• Champion AFL footballer Adam Goodes pictured in front of the Aboriginal flag. (Getty) (Getty Images)Source: Getty Images
AFL legend and Andyamathanha man Adam Goodes has shared his thoughts ahead of this week’s historic meeting at Uluru, and Reconciliation Week.
Rachael Hocking

23 May 2017 - 3:30 PM  UPDATED 23 May 2017 - 3:30 PM

During his acceptance speech as Australian of the Year in 2014 Adam Goodes wore a Recognise badge, and in the years following he’s consistently articulated his support for change to the constitution.

In 2017, and on the eve of the 50th anniversary of the 1967 Referendum, his views haven't changed.

Speaking to NITV ahead of Reconciliation week and the Indigenous round of the AFL, Goodes said changing the constitution for him was a ‘no-brainer,’ but he said he will support whatever decision comes out of the discussions at Uluru.

“You gotta listen to our people, listen to our leaders,” he said.

“Hopefully we get some good feedback on what happens up there, and guidance on what we want, because as Indigenous people we really have to think about if we don’t want this, and if there’s no point to it.

“But if we do, then let’s fully support it… and then we can start to talk about sovereignty, talk about treaty; because that’s the next step from my point of view.”

Indigenous Round: ‘Be proud of who you are, and where you are’   

Two years ago the former Sydney Swans forward made headlines when he performed a war cry dance after kicking a goal against Carlton during the AFL’s Indigenous Round. Some called the dance ‘offensive’ and ‘intimidating’ towards Carlton fans but other responses were fuelled by racism, like the defacing of his Wikipedia page with monkey pictures.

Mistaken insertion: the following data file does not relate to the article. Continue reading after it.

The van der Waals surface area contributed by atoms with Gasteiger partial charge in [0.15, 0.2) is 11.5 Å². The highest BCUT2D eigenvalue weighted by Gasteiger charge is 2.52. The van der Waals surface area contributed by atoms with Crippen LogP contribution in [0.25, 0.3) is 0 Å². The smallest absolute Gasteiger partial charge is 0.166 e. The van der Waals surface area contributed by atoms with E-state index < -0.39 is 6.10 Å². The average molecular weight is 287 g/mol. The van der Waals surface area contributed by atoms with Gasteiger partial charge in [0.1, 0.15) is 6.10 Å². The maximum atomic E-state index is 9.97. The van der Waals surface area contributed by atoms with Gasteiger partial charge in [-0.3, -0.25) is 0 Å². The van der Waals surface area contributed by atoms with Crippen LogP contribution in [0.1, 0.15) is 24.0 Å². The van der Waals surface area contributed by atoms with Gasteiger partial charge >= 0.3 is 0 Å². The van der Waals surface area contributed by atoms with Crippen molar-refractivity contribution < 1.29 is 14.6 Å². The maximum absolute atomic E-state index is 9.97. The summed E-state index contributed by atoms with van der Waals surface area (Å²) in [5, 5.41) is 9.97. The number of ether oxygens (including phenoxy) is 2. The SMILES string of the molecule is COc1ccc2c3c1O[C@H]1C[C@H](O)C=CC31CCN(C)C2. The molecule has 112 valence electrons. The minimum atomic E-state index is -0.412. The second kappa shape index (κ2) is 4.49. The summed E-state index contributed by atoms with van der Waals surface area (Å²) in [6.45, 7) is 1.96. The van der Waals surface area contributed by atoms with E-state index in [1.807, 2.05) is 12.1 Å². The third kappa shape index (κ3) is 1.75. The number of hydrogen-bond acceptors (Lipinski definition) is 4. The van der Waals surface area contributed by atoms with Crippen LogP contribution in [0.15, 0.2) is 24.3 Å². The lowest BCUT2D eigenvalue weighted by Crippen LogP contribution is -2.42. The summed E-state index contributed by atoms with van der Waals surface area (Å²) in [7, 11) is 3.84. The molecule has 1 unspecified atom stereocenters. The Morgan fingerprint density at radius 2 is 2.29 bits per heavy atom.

Goodes, who has been on the receiving end of racism throughout his career, said the dance was inspired by teenagers who had taught it to him and a way of showing his pride as an Aboriginal man.

Ahead of this weekend’s Indigenous round Goodes’ message was the same.

“It’s about celebrating who you are and where you come from,” he said.

“Being able to wear that jumper designed by my mum with the Indigenous designs on it was a very proud moment, and this is a great time to really celebrate the things about our culture that we love.”

But he had a word of advice for Indigenous players.

“If you’re looking to dance, maybe don’t throw any imaginary spears into the crowd,” he joked.

New goals: Closing the literacy and numeracy gap

Since retirement from the AFL, Goodes has been using his position as a David Jones ambassador to continue work with the Australian Literacy and Numeracy Foundation.

Goodes is passionate about closing the gap between Indigenous and non-Indigenous children, saying he took for granted his exposure to books at a young age.

“By the time I actually went to Primary School, I was ready for it,” he said.

“Whereas what we’ve learnt right now is most of our young Indigenous brothers and sisters aren’t ready, so we’ve gotta up skill them.

“And to up skill them, we’ve gotta up skill the facilitators that are teaching them and helping them.”